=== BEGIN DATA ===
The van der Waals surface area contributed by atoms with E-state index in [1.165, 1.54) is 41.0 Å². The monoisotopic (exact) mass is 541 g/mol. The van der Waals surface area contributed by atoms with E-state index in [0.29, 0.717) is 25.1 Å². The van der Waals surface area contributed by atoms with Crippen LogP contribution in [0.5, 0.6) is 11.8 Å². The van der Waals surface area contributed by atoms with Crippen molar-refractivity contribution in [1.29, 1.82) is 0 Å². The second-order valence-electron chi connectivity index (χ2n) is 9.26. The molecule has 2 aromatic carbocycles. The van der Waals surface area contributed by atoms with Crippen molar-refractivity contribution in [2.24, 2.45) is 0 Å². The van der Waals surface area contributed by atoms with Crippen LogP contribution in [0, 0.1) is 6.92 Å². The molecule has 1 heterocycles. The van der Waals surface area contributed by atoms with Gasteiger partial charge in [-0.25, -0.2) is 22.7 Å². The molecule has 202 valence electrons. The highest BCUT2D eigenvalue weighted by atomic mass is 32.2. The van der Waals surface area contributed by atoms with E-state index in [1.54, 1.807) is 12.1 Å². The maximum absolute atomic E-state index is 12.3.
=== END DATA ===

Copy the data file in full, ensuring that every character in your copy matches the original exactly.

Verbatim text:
The van der Waals surface area contributed by atoms with E-state index in [1.165, 1.54) is 41.0 Å². The monoisotopic (exact) mass is 541 g/mol. The van der Waals surface area contributed by atoms with E-state index in [0.29, 0.717) is 25.1 Å². The van der Waals surface area contributed by atoms with Crippen LogP contribution in [0.5, 0.6) is 11.8 Å². The van der Waals surface area contributed by atoms with Crippen molar-refractivity contribution in [1.29, 1.82) is 0 Å². The second-order valence-electron chi connectivity index (χ2n) is 9.26. The molecule has 2 aromatic carbocycles. The van der Waals surface area contributed by atoms with Crippen molar-refractivity contribution in [2.24, 2.45) is 0 Å². The van der Waals surface area contributed by atoms with Crippen LogP contribution in [0, 0.1) is 6.92 Å². The molecule has 1 heterocycles. The van der Waals surface area contributed by atoms with Gasteiger partial charge in [-0.25, -0.2) is 22.7 Å². The molecule has 202 valence electrons. The highest BCUT2D eigenvalue weighted by atomic mass is 32.2. The van der Waals surface area contributed by atoms with E-state index in [1.54, 1.807) is 12.1 Å². The maximum absolute atomic E-state index is 12.3.